Death, Inc.

A minor British reality television celebrity named Katie Hopkins, who specializes in outrageous comments, recently said that England should have “euthanasia vans” that would come to a person’s home to send them to the great beyond. “We just have far too many old people. It’s ridiculous to be living in a country where we can put dogs to sleep but not people,” Hopkins explained.

The media storm she kicked up would suggest that England is not quite ready for “death on wheels” curbside suicide, but like all such seemingly wacky suggestions these days, it may simply be a question of timing.

Physician-assisted suicide took a major PR hit when Dr. Jack Kevorkian was bumping people off in his van in the 1990s, but we’ve come a long way since then. In the United States, three states now allow it, with more states considering such legislation following the suicide of Brittany Maynard, an attractive 29-year-old woman suffering from brain cancer.

In Europe, the movement has been picking up steam and nowhere more quickly than Belgium, where once a supposedly carefully crafted law, guaranteed to protect the rights of all, has been modified and expanded to include minors.

According to a June 22 article in The New Yorker by Rachel Aviv, “the laws [in Belgium] seem to have created a new conception of suicide as a medical treatment, stripped of its tragic dimensions.”

Raphael Cohen-Almagor, a world expert on euthanasia who recently spoke with website, says euthanasia has been growing in Belgium since it was legalized in 2002. Record keeping appears to be less than thorough, but “in 2007, 14.5 percent of all deaths in Flanders were the result of continuous deep sedation until death,” up from 8.2 percent six years earlier. More troubling, 1.7 percent of deaths in 2013 involved the use of life-ending drugs that were not explicitly requested — mercy killing.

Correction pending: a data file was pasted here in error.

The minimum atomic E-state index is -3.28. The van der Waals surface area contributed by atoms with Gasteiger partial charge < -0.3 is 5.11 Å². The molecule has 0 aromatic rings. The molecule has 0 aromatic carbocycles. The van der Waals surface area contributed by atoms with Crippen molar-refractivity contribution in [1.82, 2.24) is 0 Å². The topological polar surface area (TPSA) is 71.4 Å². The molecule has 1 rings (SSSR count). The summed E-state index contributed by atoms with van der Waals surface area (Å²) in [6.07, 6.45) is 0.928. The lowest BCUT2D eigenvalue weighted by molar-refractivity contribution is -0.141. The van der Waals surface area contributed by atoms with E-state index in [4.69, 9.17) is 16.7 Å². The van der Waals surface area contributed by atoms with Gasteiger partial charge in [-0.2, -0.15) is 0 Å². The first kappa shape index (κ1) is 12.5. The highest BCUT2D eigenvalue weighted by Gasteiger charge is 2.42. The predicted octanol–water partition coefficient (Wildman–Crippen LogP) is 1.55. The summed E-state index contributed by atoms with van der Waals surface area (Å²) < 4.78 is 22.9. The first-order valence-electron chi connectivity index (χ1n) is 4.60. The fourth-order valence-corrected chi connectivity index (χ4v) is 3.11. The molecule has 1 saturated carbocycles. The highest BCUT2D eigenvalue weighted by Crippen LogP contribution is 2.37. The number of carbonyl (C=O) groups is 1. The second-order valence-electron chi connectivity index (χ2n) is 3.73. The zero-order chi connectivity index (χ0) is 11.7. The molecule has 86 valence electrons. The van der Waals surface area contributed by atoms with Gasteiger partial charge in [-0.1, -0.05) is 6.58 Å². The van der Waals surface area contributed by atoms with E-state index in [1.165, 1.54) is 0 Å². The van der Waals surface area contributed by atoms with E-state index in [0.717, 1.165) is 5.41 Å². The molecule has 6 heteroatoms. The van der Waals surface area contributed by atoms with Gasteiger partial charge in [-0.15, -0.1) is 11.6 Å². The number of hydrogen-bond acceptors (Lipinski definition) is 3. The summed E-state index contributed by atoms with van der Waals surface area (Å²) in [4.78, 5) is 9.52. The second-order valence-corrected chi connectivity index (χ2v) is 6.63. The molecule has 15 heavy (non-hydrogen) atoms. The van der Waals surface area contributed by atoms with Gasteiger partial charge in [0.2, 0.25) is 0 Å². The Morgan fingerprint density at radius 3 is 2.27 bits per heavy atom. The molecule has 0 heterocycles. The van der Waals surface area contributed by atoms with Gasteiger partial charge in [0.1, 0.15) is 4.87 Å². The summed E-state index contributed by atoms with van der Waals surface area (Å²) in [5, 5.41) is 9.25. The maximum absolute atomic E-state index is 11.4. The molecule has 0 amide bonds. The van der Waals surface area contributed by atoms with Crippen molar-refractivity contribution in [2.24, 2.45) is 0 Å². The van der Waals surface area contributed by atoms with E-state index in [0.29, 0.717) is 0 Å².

If killing mom or dad for the sake of the kids isn’t creepy enough, the impact on doctors is even weirder. A doctor interviewed by Aviv described the euthanasia process as “very magical,” although he confessed to worrying about the influence of his own values on his patients: “I am afraid of the power that I have in that moment.” Indeed.

That euthanasia is about more than unbearable pain and terminal disease is becoming clear. Aviv reports that 13 percent of Belgians who were euthanized did not have a terminal condition. Evidence is growing that euthanasia is being used on the incompetent and demented, psychiatric patients and those who are “tired of life.” Interestingly, Belgium also has the second highest suicide rate in Europe.

While Belgium still has the illusion that the issue is about personal autonomy, it is clear that there are many other considerations. Planned Parenthood might find solidarity in the fact that Belgian euthanasia patients are becoming a source for organ donations.

As physician-assisted suicide becomes more available in this country, one can imagine how quickly it will be promoted as a cost-control strategy for the health care industry. The hard cases like Brittany Maynard that garner the headlines will give way to the dispatch of the unwanted, the unloved and the expensive. Given our track record, if ever there was one country that should not have the power of life and death over its citizens, it is the United States.

In Belgium, Cohen-Almagor said, those who oppose euthanasia are now considered “religious fundamentalists.” We can expect the same. While the Catholic Church hardly needs more challenges, it is being handed another one. Will our people be ready?

Greg Erlandson is OSV’s president and publisher.